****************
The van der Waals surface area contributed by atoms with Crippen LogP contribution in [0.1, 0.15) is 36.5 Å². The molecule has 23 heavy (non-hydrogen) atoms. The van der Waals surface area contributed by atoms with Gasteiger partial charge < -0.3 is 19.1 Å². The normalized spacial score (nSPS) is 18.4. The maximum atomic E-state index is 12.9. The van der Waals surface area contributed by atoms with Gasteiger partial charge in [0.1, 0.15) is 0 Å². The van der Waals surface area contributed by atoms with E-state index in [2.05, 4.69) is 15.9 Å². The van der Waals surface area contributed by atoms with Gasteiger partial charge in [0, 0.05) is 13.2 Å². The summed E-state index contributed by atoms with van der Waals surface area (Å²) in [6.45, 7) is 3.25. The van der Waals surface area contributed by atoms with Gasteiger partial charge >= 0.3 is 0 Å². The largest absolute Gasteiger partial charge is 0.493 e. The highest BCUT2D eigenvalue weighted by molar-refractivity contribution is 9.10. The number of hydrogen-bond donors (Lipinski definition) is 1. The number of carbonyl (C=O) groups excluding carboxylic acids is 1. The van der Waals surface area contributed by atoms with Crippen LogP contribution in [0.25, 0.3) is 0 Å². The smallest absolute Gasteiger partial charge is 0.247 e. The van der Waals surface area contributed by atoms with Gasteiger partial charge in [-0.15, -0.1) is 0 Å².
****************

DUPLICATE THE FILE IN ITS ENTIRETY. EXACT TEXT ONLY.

The van der Waals surface area contributed by atoms with Crippen LogP contribution in [0.1, 0.15) is 36.5 Å². The molecule has 23 heavy (non-hydrogen) atoms. The van der Waals surface area contributed by atoms with Gasteiger partial charge < -0.3 is 19.1 Å². The normalized spacial score (nSPS) is 18.4. The maximum atomic E-state index is 12.9. The van der Waals surface area contributed by atoms with Gasteiger partial charge in [0.1, 0.15) is 0 Å². The van der Waals surface area contributed by atoms with E-state index in [2.05, 4.69) is 15.9 Å². The van der Waals surface area contributed by atoms with Gasteiger partial charge in [0, 0.05) is 13.2 Å². The summed E-state index contributed by atoms with van der Waals surface area (Å²) in [6.45, 7) is 3.25. The van der Waals surface area contributed by atoms with Gasteiger partial charge >= 0.3 is 0 Å². The largest absolute Gasteiger partial charge is 0.493 e. The highest BCUT2D eigenvalue weighted by molar-refractivity contribution is 9.10. The number of hydrogen-bond donors (Lipinski definition) is 1. The number of carbonyl (C=O) groups excluding carboxylic acids is 1. The van der Waals surface area contributed by atoms with Crippen LogP contribution in [0.25, 0.3) is 0 Å². The smallest absolute Gasteiger partial charge is 0.247 e. The van der Waals surface area contributed by atoms with Gasteiger partial charge in [-0.15, -0.1) is 0 Å².